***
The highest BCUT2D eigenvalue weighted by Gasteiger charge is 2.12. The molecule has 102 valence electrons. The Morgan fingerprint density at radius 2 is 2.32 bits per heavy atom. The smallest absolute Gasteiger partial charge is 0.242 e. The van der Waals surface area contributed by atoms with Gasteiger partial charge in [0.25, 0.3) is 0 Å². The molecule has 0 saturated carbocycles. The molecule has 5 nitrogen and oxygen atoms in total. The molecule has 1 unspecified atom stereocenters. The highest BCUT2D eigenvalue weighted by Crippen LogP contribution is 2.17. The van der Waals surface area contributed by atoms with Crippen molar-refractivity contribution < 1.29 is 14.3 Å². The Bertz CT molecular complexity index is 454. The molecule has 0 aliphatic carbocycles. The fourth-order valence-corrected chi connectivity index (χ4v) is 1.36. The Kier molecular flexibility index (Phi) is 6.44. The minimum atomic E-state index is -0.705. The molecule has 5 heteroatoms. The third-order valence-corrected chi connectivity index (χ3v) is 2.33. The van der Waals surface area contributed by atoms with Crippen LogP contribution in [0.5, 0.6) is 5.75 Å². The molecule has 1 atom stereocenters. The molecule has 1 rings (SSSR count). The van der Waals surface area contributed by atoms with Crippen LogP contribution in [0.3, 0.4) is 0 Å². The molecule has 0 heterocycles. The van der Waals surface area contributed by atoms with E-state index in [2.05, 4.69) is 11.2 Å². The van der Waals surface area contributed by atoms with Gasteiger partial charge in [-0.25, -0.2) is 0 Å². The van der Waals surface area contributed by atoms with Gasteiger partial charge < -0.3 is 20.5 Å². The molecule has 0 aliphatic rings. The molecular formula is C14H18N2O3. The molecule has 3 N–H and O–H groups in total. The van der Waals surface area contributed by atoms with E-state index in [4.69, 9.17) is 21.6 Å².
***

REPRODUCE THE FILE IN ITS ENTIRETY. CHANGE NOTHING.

The highest BCUT2D eigenvalue weighted by Gasteiger charge is 2.12. The molecule has 102 valence electrons. The Morgan fingerprint density at radius 2 is 2.32 bits per heavy atom. The smallest absolute Gasteiger partial charge is 0.242 e. The van der Waals surface area contributed by atoms with Gasteiger partial charge in [0.25, 0.3) is 0 Å². The molecule has 0 saturated carbocycles. The molecule has 5 nitrogen and oxygen atoms in total. The molecule has 1 unspecified atom stereocenters. The highest BCUT2D eigenvalue weighted by Crippen LogP contribution is 2.17. The van der Waals surface area contributed by atoms with Crippen molar-refractivity contribution < 1.29 is 14.3 Å². The Bertz CT molecular complexity index is 454. The molecule has 0 aliphatic carbocycles. The fourth-order valence-corrected chi connectivity index (χ4v) is 1.36. The Kier molecular flexibility index (Phi) is 6.44. The minimum atomic E-state index is -0.705. The molecule has 5 heteroatoms. The third-order valence-corrected chi connectivity index (χ3v) is 2.33. The van der Waals surface area contributed by atoms with Crippen LogP contribution in [0.5, 0.6) is 5.75 Å². The molecule has 1 atom stereocenters. The molecule has 1 rings (SSSR count). The van der Waals surface area contributed by atoms with Crippen LogP contribution in [0.3, 0.4) is 0 Å². The molecule has 0 heterocycles. The van der Waals surface area contributed by atoms with E-state index in [2.05, 4.69) is 11.2 Å². The van der Waals surface area contributed by atoms with Gasteiger partial charge in [-0.25, -0.2) is 0 Å². The van der Waals surface area contributed by atoms with Gasteiger partial charge < -0.3 is 20.5 Å². The molecule has 0 aliphatic rings. The molecular formula is C14H18N2O3. The molecule has 3 N–H and O–H groups in total. The van der Waals surface area contributed by atoms with E-state index in [4.69, 9.17) is 21.6 Å².